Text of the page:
Today's review features three lipsticks from Red Apple Lipstick lipstick ($23.50, 4.5g), a mineral-based brand in Texas.
I had my eye on Boys N Berries and Petal Pusher, but those colors have been out of stock for a few weeks. Instead, I chose what appeared to be three cool-toned shades:
- Red (Cranberry Magic)
- Deep pink (Mix & Mingle)
- Muted pink (Pinkle Twinkle)
|(L-R) Cranberry Magic, Mix & Mingle, and Pinkle Twinkle photographed in natural, midday light, no flash|
|(L-R) Cranberry Magic, Mix & Mingle, and Pinkle Twinkle photographed in indirect sunlight|
I believe all three of these lipsticks, which are newer in the RAL lineup, all have the same formula. They are reported to be free of gluten, soy, fragrance, and parabens. There is no ingredient list on the box.
Texture: Smooth and creamy with a satin dry down. My lips felt moist for the first couple hours.
Finish: Satin. I'm not sure now many formulas Red Apple Lipstick makes, but from what I have read, some of their lipsticks are glossy, some are sheer, and others have enough shimmer to make them appear metallic or bronzed. Some are also lightly fragranced, but you can filter results for nut and fragrance free lipsticks of those ingredients bother you.
Longevity: When the color faded, it did so fairly evenly, not from the center. A single application lasted around 4 hours before the color needed refreshing. The two darker colors left a modest stain with no bleeding or feathering; however a couple samples I purchased did feather—badly. I will describe them in an upcoming post.
RAL suggests applying their lipsticks at 1/4 to 1/2 intensity (e.g., not straight from bullet to lips), but I found that difficult to do with Cranberry Magic and Mix & Mingle, as both are extremely pigmented. Using a lip blush and blotting put to a stain left some seriously vibrant color. I found the easiest way for me to wear the darker shades was to dot the bullet a few times directly on my lips and then blend/sheer out with my fingertip and some balm. I used their Rallye Balm (reviewed here), but I prefer Julie Hewett (here).
The following photo shows Cranberry Magic, Mix & Mingle, and Pinkle Twinkle blotted on white paper, to show the colors and undertones as accurately as possible.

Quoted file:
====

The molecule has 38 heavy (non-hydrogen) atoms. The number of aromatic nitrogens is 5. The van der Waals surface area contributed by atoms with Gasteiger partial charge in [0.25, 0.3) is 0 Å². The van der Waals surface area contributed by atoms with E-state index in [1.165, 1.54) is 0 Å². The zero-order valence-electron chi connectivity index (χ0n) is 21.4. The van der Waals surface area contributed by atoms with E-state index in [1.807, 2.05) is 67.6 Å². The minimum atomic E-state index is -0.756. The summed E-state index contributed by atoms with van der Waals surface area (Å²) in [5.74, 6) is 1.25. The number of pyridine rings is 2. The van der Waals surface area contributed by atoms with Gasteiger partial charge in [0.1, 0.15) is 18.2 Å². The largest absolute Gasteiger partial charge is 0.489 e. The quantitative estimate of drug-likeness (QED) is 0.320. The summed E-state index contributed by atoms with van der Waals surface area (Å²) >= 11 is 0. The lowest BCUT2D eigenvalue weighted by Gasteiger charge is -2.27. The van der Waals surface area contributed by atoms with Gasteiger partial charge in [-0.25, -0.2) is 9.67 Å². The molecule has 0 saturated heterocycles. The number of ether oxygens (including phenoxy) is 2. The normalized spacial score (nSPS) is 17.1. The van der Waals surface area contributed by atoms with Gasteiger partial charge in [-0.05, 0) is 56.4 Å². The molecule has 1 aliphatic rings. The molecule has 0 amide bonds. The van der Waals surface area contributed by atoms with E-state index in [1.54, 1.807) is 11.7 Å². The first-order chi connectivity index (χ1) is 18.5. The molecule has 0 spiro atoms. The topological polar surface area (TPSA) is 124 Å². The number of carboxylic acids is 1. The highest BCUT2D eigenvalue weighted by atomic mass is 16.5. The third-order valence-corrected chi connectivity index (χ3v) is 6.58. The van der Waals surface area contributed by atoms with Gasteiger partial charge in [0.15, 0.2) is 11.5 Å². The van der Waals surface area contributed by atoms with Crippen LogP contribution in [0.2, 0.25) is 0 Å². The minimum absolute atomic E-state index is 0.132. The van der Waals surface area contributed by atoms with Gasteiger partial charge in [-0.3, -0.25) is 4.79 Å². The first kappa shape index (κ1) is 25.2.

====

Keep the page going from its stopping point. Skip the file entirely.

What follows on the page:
None of the three lipsticks matches my 12 Tone True Summer palette, but I do like the colors, all of which are cool or at least cool-neutral. Cranberry Magic, a red berry, seems to harmonize best with TSu hues, but its saturation pushes it over to the Winter side. It also has the most shimmer of the three, but it isn't that detectable when worn sheer.
Mix & Mingle is fuchsia, whereas I prefer a clear hot pink. Yes, there's a difference. Fuchsia has red undertones, which add warmth. Mix & Mingle does not harmonize well with the True Summer roses above, but it fits in fairly well with the Light Summer pinks below. Applied full strength from the bullet, it might even suit higher-contrasting Bright Winter/Bright Spring complexions. I wish I had Petal Pusher to compare, as I have the feeling Petal Pusher might be more flattering on cool, low/medium-contrasting complexions.
Compared to one of the Light Summer sleeves, Mix & Mingle is fairly good at the mid range of the sleeve. However, the deep pigment makes me think it's more suitable for the Bright seasons.
|Lipsticks compared to 12 Tone Light Summer fan|
Pinkle Twinkle is a mid-toned, blue-based, greyed-pink lavender. I was disappointed in the gold shimmer, which adds warmth. The color reminds me a bit of Dior Lip Addict Extreme in Incognito, although I see no obvious beige in Pinkle Twinkle, so it isn't quite a nude. Overall, this color seems to harmonize best with the more muted Soft Summer palette. Its gold overtones definitely direct it toward the autumnal season.
|Pinkle Twinkle compared to the 12 Tone Soft Summer fan|
Next to the Soft Summer pinks and roses, only Pinkle Twinkle harmonizes. Cranberry Magic and Mix & Mingle look garish by comparison.
|Lipsticks compared to 12 Tone Soft Summer fan|
Buying lipstick sight unseen can be hard, though most of us have done it. Red Apple Lipstick lets you create your own sample pack. Each pack comes with an instruction card and a brush. I found the brush useless, though I did use the non-business end to scoop the lipstick out of the bubble.
Red Apple Lipstick samples cost $3.50 each. They are 1/8" thick and contain slightly more product than a sample from White Rabbit Beauty, which Jean sends in an airtight pot for $1. One RAL blister is enough for one day if sampling a sheer color. Theoretically, I could have gotten a few days usage out of the more pigmented RAL lipsticks, but the "seal" on the blister is just a paper sticker. Once peeled off (easy to mangle/doesn't re-stick), the lipstick is exposed to the environment. If you have empty screw-top pots, such as sample jars used by most mineral brands, consider transferring your RAL lipstick samples to the pot to keep your $3.50 sample from drying out.
Bottom line: A worthy new entrant to an ocean of lipstick choices. I wish the company were more transparent with their ingredients—especially as the are claiming to be a certified gluten-free company. No ingredient list forces consumers to take it on faith, which is not an ideal business model.
All photos taken by me. All items purchased by me.